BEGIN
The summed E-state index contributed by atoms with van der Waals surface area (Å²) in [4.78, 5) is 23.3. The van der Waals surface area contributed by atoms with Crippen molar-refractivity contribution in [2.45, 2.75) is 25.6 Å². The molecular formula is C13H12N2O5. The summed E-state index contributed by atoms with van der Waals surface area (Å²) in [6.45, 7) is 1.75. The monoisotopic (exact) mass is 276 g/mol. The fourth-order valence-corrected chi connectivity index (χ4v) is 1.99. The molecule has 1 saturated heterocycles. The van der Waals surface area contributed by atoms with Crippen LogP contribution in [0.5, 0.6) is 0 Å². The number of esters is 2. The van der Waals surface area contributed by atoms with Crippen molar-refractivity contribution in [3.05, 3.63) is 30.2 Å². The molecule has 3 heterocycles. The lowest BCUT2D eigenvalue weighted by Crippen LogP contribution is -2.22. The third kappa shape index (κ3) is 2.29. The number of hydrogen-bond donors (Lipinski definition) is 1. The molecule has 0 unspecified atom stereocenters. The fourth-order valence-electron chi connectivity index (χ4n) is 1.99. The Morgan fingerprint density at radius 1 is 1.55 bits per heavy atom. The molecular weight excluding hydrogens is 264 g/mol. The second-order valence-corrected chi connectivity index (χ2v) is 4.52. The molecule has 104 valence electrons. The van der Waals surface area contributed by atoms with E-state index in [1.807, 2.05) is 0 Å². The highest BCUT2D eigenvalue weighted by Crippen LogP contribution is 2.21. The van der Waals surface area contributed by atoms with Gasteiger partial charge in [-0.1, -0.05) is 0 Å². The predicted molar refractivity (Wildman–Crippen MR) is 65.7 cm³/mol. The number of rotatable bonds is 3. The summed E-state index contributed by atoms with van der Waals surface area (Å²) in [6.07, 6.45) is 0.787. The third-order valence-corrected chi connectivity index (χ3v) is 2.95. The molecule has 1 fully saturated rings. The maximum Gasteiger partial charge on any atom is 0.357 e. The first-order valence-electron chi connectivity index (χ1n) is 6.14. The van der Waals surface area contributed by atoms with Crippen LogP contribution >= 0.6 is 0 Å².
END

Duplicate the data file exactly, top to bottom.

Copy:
The summed E-state index contributed by atoms with van der Waals surface area (Å²) in [4.78, 5) is 23.3. The van der Waals surface area contributed by atoms with Crippen molar-refractivity contribution in [2.45, 2.75) is 25.6 Å². The molecular formula is C13H12N2O5. The summed E-state index contributed by atoms with van der Waals surface area (Å²) in [6.45, 7) is 1.75. The monoisotopic (exact) mass is 276 g/mol. The fourth-order valence-corrected chi connectivity index (χ4v) is 1.99. The molecule has 1 saturated heterocycles. The van der Waals surface area contributed by atoms with Crippen LogP contribution in [0.5, 0.6) is 0 Å². The number of esters is 2. The van der Waals surface area contributed by atoms with Crippen molar-refractivity contribution in [3.05, 3.63) is 30.2 Å². The molecule has 3 heterocycles. The lowest BCUT2D eigenvalue weighted by Crippen LogP contribution is -2.22. The third kappa shape index (κ3) is 2.29. The number of hydrogen-bond donors (Lipinski definition) is 1. The molecule has 0 unspecified atom stereocenters. The fourth-order valence-electron chi connectivity index (χ4n) is 1.99. The Morgan fingerprint density at radius 1 is 1.55 bits per heavy atom. The molecular weight excluding hydrogens is 264 g/mol. The second-order valence-corrected chi connectivity index (χ2v) is 4.52. The molecule has 104 valence electrons. The van der Waals surface area contributed by atoms with E-state index in [1.807, 2.05) is 0 Å². The highest BCUT2D eigenvalue weighted by Crippen LogP contribution is 2.21. The van der Waals surface area contributed by atoms with Gasteiger partial charge in [-0.1, -0.05) is 0 Å². The predicted molar refractivity (Wildman–Crippen MR) is 65.7 cm³/mol. The number of rotatable bonds is 3. The summed E-state index contributed by atoms with van der Waals surface area (Å²) in [6.07, 6.45) is 0.787. The third-order valence-corrected chi connectivity index (χ3v) is 2.95. The molecule has 1 fully saturated rings. The maximum Gasteiger partial charge on any atom is 0.357 e. The first-order valence-electron chi connectivity index (χ1n) is 6.14. The van der Waals surface area contributed by atoms with Crippen LogP contribution >= 0.6 is 0 Å².